International (MNN) — When math associate professor Dr. Rob Myers was introduced to several deaf colleagues at Bethel College, the Mishawaka, Ind. resident didn’t expect anything more than making a couple of new friends.
“But I noticed these two deaf professors tended to only communicate regularly with a couple of the other faculty. They were kind of isolated from the other faculty,” Myers recalls. “I asked, ‘How would I get to know you all and develop a relationship with you?’ They said, ‘Well, the best way is to learn our language, because right now, you are having to use an interpreter to talk to us.'”
Both Myers and his wife, Michelle, began to not only learn the language, but to feel a calling to help the Deaf have access to the Bible and help them integrate into the Church.
“In a hearing church, a Deaf person struggles with being able to serve as an elder, deacon, usher, Sunday school teacher, or a nursery worker,” says Myers. “A Deaf person in a hearing church is most often relegated to doing some sort of maintenance work, unless they are around Deaf people and there is not that language barrier.”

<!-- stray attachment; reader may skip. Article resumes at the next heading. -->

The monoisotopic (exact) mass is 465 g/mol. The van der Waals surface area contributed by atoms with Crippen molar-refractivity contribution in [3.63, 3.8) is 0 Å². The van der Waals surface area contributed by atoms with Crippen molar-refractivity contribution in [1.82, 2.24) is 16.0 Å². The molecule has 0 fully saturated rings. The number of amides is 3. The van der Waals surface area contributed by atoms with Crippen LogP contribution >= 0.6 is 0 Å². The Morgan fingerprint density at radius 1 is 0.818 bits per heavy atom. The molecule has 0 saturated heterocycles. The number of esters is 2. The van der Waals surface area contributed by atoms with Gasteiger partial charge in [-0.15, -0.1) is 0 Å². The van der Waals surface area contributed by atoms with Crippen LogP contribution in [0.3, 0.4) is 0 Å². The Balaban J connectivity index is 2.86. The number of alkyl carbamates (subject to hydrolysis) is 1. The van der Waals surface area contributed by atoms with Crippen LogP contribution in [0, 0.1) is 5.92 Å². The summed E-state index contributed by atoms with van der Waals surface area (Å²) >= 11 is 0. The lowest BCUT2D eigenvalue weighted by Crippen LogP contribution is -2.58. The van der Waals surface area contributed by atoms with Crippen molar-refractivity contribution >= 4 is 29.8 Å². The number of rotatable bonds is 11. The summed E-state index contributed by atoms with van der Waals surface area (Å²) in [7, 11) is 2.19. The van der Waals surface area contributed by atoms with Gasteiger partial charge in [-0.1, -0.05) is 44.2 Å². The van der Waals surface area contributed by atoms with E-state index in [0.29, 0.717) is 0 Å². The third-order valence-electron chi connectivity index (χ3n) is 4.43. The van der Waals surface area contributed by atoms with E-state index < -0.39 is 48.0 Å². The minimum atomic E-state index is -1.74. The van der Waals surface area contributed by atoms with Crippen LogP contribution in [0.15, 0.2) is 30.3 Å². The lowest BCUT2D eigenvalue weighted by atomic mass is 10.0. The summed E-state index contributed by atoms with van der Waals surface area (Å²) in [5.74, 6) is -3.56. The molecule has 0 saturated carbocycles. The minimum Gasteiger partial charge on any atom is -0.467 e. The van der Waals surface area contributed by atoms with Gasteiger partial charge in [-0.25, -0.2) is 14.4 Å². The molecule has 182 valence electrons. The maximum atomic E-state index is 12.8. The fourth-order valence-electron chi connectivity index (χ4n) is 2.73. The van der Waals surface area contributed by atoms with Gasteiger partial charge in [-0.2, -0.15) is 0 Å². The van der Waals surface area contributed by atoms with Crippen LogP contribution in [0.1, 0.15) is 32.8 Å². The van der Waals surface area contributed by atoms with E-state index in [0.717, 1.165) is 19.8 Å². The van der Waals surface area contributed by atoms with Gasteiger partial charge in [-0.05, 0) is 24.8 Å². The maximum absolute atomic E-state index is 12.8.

DOOR International is working to ensure that Deaf Christians will know the Bible and be active members of a church.
Like Jesus with the parables, Deaf people communicate through stories, Myers explains. Because sign language cannot be written down, a Deaf community is much like a social order based on oral tradition. Stories are used to impart ideas and to remember information that isn’t written down.
DOOR’s ministry follows the example set in Mark 6 where Jesus called His disciples together and sent them out in pairs to be witnesses for Him. Deaf people in a community are recruited in order to begin translating the Gospel into their native sign language. They create the videos and other material that they will use to share God’s Word.
DOOR staff teaches the teams about discipleship, church planting, and evangelism.
“They begin to develop relationships, share the Gospel, and set up classes where they share these stories,” Myers says. The stories are designed to introduce Christ through sign language, and then they begin one-on-one discipleship with those individuals. “They develop leaders within the group and form a believers’ fellowship.”
Right now, DOOR has 21 teams working in 16 different languages. Many sign languages are based on a couple of prominent ones, American and Russian sign language being the most used. But like spoken languages, there are regional dialects. Having a strong basis in the prominent language makes translators more adept at translating into the less-known languages. More people are needed, Myers says. He hopes to have 40 teams–all Deaf evangelists and teachers from the local populations–to work with the Deaf people in their communities.